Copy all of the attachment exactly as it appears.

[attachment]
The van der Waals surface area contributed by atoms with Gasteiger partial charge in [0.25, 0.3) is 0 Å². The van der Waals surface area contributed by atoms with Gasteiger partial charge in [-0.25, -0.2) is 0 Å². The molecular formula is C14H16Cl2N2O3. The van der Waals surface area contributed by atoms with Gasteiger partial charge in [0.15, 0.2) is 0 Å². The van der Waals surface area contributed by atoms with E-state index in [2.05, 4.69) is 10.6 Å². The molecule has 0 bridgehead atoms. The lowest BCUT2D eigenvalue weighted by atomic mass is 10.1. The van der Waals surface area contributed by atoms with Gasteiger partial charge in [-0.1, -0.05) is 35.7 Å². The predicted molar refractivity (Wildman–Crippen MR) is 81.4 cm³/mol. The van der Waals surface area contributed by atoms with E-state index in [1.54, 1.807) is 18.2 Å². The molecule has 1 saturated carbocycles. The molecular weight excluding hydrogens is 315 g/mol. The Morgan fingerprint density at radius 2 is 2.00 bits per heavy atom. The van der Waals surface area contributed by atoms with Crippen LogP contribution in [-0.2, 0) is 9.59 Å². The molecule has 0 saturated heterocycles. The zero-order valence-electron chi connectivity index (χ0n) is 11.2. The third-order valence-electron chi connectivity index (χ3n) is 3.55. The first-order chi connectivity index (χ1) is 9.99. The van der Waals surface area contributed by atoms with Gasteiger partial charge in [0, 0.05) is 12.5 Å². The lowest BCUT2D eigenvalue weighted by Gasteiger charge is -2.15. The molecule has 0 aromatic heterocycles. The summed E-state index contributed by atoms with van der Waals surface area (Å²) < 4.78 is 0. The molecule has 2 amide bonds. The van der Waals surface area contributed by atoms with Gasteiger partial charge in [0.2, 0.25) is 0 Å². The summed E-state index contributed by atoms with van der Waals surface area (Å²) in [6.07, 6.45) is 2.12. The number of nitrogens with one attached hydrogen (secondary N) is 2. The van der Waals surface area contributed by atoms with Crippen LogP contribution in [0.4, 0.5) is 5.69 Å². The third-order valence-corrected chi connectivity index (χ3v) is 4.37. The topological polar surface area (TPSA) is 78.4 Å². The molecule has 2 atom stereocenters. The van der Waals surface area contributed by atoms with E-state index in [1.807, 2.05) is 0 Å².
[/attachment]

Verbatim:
The van der Waals surface area contributed by atoms with Gasteiger partial charge in [0.25, 0.3) is 0 Å². The van der Waals surface area contributed by atoms with Gasteiger partial charge in [-0.25, -0.2) is 0 Å². The molecular formula is C14H16Cl2N2O3. The van der Waals surface area contributed by atoms with Gasteiger partial charge in [0.15, 0.2) is 0 Å². The van der Waals surface area contributed by atoms with E-state index in [2.05, 4.69) is 10.6 Å². The molecule has 0 bridgehead atoms. The lowest BCUT2D eigenvalue weighted by atomic mass is 10.1. The van der Waals surface area contributed by atoms with Gasteiger partial charge in [-0.1, -0.05) is 35.7 Å². The predicted molar refractivity (Wildman–Crippen MR) is 81.4 cm³/mol. The van der Waals surface area contributed by atoms with E-state index in [1.54, 1.807) is 18.2 Å². The molecule has 1 saturated carbocycles. The molecular weight excluding hydrogens is 315 g/mol. The Morgan fingerprint density at radius 2 is 2.00 bits per heavy atom. The van der Waals surface area contributed by atoms with Crippen LogP contribution in [-0.2, 0) is 9.59 Å². The molecule has 0 saturated heterocycles. The zero-order valence-electron chi connectivity index (χ0n) is 11.2. The third-order valence-electron chi connectivity index (χ3n) is 3.55. The first-order chi connectivity index (χ1) is 9.99. The van der Waals surface area contributed by atoms with Gasteiger partial charge in [0, 0.05) is 12.5 Å². The lowest BCUT2D eigenvalue weighted by Gasteiger charge is -2.15. The molecule has 0 aromatic heterocycles. The summed E-state index contributed by atoms with van der Waals surface area (Å²) < 4.78 is 0. The molecule has 2 amide bonds. The van der Waals surface area contributed by atoms with Gasteiger partial charge in [0.2, 0.25) is 0 Å². The summed E-state index contributed by atoms with van der Waals surface area (Å²) in [6.07, 6.45) is 2.12. The number of nitrogens with one attached hydrogen (secondary N) is 2. The van der Waals surface area contributed by atoms with Crippen LogP contribution in [0.4, 0.5) is 5.69 Å². The third-order valence-corrected chi connectivity index (χ3v) is 4.37. The topological polar surface area (TPSA) is 78.4 Å². The molecule has 2 atom stereocenters. The van der Waals surface area contributed by atoms with E-state index in [1.807, 2.05) is 0 Å².